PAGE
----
The findings of India’s first ever leopard count have made happy headlines. The numbers, however, deserve closer scrutiny.
The census put the total leopard population of the country at 12,000-14,-000. It did not, however, account for 12,000-14,000 leopards in the country. Neither did it survey the entire country. It was restricted to the tiger states, except West Bengal and the North-East states. Non-tiger states — such as Himachal, Jammu and Kashmir, Haryana or Punjab — were not covered. Even within the tiger states, the census left out areas — north-west Rajasthan, for example — where chances of spotting tigers were remote. After all, these findings on leopards were an offshoot of the all-important tiger census.
In fact, the happy range of 12-14,000 leopards for all of India in the national census is only a guess-estimate derived from a figure of 7,910 leopards present in and around tiger forests of 13 states. This figure of 7,910 itself is an extrapolation from 1,647 individual leopards that were actually photographed — some, multiple times — by camera traps set up to count tigers.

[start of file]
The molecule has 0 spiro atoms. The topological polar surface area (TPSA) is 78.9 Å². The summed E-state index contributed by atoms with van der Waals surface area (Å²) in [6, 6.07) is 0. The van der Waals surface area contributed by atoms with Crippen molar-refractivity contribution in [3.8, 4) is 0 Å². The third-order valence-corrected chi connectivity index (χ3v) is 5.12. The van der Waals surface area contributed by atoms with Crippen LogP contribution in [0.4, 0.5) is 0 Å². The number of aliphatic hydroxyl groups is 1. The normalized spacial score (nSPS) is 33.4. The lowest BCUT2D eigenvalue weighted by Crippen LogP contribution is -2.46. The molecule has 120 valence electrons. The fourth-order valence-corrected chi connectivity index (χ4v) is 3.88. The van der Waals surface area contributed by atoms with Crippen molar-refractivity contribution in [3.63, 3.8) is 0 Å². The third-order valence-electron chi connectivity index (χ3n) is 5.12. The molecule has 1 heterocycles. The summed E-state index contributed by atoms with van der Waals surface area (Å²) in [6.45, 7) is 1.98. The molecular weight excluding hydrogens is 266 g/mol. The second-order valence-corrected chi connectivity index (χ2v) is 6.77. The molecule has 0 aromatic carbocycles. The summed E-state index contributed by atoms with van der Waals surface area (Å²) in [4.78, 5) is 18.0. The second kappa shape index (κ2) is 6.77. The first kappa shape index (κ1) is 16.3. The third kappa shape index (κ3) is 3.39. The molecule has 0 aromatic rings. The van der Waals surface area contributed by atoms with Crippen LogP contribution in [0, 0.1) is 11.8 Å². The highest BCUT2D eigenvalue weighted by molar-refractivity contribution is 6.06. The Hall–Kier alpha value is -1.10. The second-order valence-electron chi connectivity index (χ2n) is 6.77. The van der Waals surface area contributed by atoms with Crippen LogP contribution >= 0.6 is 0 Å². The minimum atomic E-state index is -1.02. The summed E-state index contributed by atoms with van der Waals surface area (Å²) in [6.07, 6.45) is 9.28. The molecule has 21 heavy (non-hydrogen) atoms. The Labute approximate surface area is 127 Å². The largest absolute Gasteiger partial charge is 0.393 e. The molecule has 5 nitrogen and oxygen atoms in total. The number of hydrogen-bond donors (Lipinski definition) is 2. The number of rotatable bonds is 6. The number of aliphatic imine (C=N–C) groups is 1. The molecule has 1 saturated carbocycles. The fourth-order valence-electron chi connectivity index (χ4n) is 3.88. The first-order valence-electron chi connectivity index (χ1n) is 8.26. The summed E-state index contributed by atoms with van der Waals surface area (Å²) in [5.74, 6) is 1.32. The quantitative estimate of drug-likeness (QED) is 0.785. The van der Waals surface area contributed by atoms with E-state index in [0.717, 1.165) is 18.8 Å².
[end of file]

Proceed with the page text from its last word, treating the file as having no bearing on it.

The complex science of extrapolation used by the Wildlife Institute of India has never been adequately peer reviewed or even made fully public. While we should trust the researchers to arrive at an estimate of 7,910 — from 1,647 — for the entire sampled landscapes, it is anybody’s guess how the national range of 12,000-14,000 was derived since it includes vast, diverse landscapes that were not sampled at all. For all we know, the real leopard count could be significantly higher. Or lower.
Take Uttarakhand, for example. The present ‘national census’ estimates 703 leopards in the tiger forests of the state. The state forest department consistently counted more than 2,000 leopards for the entire state in 2003, 2005 and 2008. Since the present census did not cover the high altitude non-tiger areas, we may smugly assume that more than double the number present in lower forests are lurking somewhere up there to make up for the 2008 count.
Or should we keep our fingers crossed and wait for the next Uttarakhand census?
Forget 12,000-14,000, is the number 7,910 itself reassuring? What it tells us is that for every tiger, there are approximately four leopards present in and around our tiger forests. However, according to the CBI’s wildlife crime cell, seizure reports indicate that for every tiger skin, at least seven leopard pelts are smuggled out. So what should we make of that?
2003 2005 2008 Now
2092 2105 2335 703*